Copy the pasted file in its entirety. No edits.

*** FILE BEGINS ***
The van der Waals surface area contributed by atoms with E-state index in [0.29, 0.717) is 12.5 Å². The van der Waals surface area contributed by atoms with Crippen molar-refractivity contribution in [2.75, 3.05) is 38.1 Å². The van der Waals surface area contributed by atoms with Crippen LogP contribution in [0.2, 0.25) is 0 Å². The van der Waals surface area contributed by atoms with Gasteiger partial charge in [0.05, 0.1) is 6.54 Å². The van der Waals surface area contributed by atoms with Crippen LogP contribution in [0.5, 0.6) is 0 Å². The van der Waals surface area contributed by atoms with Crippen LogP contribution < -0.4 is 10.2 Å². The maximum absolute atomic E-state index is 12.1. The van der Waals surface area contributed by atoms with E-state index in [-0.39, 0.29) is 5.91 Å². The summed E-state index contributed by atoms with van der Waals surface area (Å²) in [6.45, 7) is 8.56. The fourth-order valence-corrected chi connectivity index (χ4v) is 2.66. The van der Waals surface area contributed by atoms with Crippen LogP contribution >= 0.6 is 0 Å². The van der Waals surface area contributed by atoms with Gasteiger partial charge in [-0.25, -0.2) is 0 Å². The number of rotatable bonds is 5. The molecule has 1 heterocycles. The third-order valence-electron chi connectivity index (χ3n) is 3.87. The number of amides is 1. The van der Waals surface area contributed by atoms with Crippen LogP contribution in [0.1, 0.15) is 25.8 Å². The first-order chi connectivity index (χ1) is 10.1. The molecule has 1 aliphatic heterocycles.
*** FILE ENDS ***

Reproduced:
The van der Waals surface area contributed by atoms with E-state index in [0.29, 0.717) is 12.5 Å². The van der Waals surface area contributed by atoms with Crippen molar-refractivity contribution in [2.75, 3.05) is 38.1 Å². The van der Waals surface area contributed by atoms with Crippen LogP contribution in [0.2, 0.25) is 0 Å². The van der Waals surface area contributed by atoms with Gasteiger partial charge in [0.05, 0.1) is 6.54 Å². The van der Waals surface area contributed by atoms with Crippen LogP contribution in [0.5, 0.6) is 0 Å². The van der Waals surface area contributed by atoms with Crippen LogP contribution < -0.4 is 10.2 Å². The maximum absolute atomic E-state index is 12.1. The van der Waals surface area contributed by atoms with E-state index in [-0.39, 0.29) is 5.91 Å². The summed E-state index contributed by atoms with van der Waals surface area (Å²) in [6.45, 7) is 8.56. The fourth-order valence-corrected chi connectivity index (χ4v) is 2.66. The van der Waals surface area contributed by atoms with Crippen LogP contribution >= 0.6 is 0 Å². The van der Waals surface area contributed by atoms with Gasteiger partial charge in [-0.25, -0.2) is 0 Å². The number of rotatable bonds is 5. The molecule has 1 heterocycles. The third-order valence-electron chi connectivity index (χ3n) is 3.87. The number of amides is 1. The van der Waals surface area contributed by atoms with Crippen LogP contribution in [0.1, 0.15) is 25.8 Å². The first-order chi connectivity index (χ1) is 10.1. The molecule has 1 aliphatic heterocycles.